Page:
Thursday, November 11, 2010

Remembrance Day

My Uncle Pat was 19 years old when he was killed in WWII. His plane was shot down just weeks before the war ended. I've heard the story of the telegram arriving and it gives me chills. Something so many of us cannot fathom, losing a family member to war.

My Grandfather fought in WWII. As a result of his Airforce navigator service he was given free tuition in the university and program of his choice. He chose biochemistry and medicine at McGill and went on to become a legendary rural family doctor who then became a polio expert. He was on the team of physicians that brought the first iron lung to Canada. He then studied internal medicine and eventually in his forties went back to specialize in cardiology. After further training at McGill he returned to set up the first Cardiac Care Unit in Alberta.

When he was dying of cancer he continued to work in cardiology, as well as with his long-surviving polio patients. He wrote a memoir about the polio epidemic, and was working on a cardiology textbook when he died. The cardiac ICU at the University of Alberta hospital is named the Russel F. Taylor ward in his honor. I remember that whenever we stayed with him he'd make me scrambled eggs before leaving on his 6:30 rounds, and listen with sincere interest to my seven year old ramblings.



Both of my brothers are also soldiers. 

The House of Children!
Russ is a NATO and Governor General award winning combat engineer who is a world expert in post-blast forensics. He's completed over 10 tours of duty everywhere from Rwanda to Yugoslavia to Afghanistan. He is an absolutely wonderful father and husband to his family which includes 11 month old twins, Max and Ella...and the current star of the family, Gionna.  

Shandy with his Cobra
Shandy is a retired infantry Lieutenant Colonel. He too has spent time serving all over the world, including UN peacekeeping in Nicaragua and aiding with the set up of the interm government in Afghanistan. He is also an amazing husband of 18 years and father to his three children, Taylor, Aidan, and Rachel (and his current baby, the AC Cobra that he built). 

All three of them smiling AND looking at the camera. An event in itself!
I will never forget the dread that would accompany the news broadcasts when my brothers were in Afghanistan.  Every time a soldier death was reported without releasing the name there was a flurry of phone calls between members of my family.  Are they alive? When did you last hear from them? And of course the guilt that comes with relief that it was someone else's family dealing with that horrible grief. 

Naturally, every Remembrance Day I contemplate the plight of soldiers and their families around the world. War, sadly, is not a thing of the past. Today we continue to have innocent civilians, aid-workers, soldiers, and journalists killed in conflicts around the world.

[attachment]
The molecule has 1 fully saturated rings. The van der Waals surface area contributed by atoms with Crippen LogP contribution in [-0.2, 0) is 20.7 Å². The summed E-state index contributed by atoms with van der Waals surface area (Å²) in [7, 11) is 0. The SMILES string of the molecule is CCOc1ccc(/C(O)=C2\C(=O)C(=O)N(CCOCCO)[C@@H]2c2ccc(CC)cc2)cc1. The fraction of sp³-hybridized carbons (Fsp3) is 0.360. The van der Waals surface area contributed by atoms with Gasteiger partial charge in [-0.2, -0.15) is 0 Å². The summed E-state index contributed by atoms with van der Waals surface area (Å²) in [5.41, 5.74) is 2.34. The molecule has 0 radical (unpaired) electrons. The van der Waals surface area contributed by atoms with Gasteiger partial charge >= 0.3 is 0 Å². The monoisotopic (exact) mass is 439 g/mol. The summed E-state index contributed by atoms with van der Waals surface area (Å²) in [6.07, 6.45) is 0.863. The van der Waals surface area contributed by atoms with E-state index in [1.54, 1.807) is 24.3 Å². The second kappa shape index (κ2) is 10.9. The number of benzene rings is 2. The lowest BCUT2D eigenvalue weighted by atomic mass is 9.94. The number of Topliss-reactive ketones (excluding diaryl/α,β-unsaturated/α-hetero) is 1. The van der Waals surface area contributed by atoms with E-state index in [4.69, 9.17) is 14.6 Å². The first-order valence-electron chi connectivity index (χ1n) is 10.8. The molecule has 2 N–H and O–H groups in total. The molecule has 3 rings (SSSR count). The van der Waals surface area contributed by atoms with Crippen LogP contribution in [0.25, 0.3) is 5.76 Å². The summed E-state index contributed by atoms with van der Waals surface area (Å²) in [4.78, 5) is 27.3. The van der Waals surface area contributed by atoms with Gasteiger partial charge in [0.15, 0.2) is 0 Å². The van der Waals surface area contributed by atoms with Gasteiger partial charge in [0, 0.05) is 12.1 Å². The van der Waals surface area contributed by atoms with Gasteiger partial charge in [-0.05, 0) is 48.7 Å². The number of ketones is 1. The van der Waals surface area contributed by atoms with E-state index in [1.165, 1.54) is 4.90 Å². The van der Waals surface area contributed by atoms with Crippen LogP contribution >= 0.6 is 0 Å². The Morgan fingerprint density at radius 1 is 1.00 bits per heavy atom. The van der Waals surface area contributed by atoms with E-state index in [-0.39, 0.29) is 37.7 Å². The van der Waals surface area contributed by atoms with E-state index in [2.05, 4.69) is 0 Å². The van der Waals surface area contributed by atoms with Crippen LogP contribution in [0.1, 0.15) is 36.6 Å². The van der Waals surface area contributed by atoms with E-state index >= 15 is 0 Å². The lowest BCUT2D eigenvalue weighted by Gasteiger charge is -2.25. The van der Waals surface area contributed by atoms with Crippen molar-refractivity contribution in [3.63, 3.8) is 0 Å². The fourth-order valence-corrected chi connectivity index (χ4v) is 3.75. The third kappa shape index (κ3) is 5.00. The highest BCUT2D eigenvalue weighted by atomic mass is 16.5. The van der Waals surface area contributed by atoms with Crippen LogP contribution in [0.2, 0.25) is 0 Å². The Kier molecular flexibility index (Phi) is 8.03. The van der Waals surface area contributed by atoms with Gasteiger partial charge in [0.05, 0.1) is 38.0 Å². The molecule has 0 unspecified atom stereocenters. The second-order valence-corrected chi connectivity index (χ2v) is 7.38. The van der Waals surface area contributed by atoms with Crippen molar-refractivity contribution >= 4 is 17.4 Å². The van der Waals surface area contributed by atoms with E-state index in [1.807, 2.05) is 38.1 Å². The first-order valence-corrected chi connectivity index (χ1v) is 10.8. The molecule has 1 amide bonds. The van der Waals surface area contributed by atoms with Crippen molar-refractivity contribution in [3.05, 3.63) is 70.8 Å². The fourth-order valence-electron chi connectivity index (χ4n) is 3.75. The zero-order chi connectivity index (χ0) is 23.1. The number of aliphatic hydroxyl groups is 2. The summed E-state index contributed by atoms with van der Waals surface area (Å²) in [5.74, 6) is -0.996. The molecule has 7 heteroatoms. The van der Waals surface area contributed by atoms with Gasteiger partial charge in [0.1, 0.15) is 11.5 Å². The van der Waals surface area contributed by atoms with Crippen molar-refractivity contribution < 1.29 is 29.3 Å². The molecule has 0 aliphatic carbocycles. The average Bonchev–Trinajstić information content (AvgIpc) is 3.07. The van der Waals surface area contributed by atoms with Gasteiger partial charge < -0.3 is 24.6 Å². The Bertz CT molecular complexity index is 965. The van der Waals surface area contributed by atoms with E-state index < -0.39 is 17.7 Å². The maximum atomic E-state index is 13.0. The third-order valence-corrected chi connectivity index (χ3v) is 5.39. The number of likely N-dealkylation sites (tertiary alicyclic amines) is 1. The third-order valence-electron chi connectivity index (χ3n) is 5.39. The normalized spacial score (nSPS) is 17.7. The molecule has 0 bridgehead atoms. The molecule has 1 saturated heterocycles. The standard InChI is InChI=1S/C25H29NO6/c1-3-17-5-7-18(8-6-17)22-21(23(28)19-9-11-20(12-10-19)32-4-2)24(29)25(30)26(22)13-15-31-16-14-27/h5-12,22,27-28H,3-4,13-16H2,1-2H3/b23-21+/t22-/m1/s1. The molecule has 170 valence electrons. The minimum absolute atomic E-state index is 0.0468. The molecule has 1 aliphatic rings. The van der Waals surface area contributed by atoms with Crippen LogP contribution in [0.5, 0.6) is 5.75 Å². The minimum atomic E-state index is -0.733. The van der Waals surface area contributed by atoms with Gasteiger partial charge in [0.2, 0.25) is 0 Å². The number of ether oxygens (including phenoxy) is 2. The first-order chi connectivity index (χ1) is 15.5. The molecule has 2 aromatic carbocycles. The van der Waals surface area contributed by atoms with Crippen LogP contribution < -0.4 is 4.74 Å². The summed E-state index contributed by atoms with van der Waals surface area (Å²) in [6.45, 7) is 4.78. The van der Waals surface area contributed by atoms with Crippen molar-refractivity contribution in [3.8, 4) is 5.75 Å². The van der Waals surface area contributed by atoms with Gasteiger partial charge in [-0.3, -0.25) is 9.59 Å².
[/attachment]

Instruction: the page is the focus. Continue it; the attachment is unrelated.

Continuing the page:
My thoughts and prayers go out to those families today that are remembering with sadness instead of thankfulness. 

4 comments:

Old MD Girl said...
This comment has been removed by the author.
Old MD Girl said...

You have quite a family, ABB!

I really can't fathom what it is like to see your son/brother/husband go off to war, or imagine what it would be like to receive news that they were killed. We live in a different era now, mostly. Thank goodness.

Kudos to your brothers for serving.

(Have you ever thought about serving, yourself? As a doctor or otherwise?)

Albinoblackbear said...

Hahhah, yeah, people think I am being a smart ass when I say that I am the underachiever of the family (but it's true).

I did in fact go through a year and a half of the selection process for the Airforce as a pilot about 11 years ago. Made it to the last 45 people out of 3000 applicants but they only took 17 that year and I wasn't one of them. Weird to think how COMPLETELY different my life would have been if I'd gotten in. One of those major 'sliding doors' moments.

I actually looked into joining again before coming here (to get sponsored fro school) but they wouldn't pay since I was going to be an international medical graduate.

I still think about doing some service when I am done medicine, my former roommate just got home from working as a trauma nurse in Kabul for 6 months. Experience of a lifetime.

Cartoon Characters said...

amazing. Thanks for your story of your grandfather.

That's amazing - your brothers both serving Canada. May they continue to stay safe!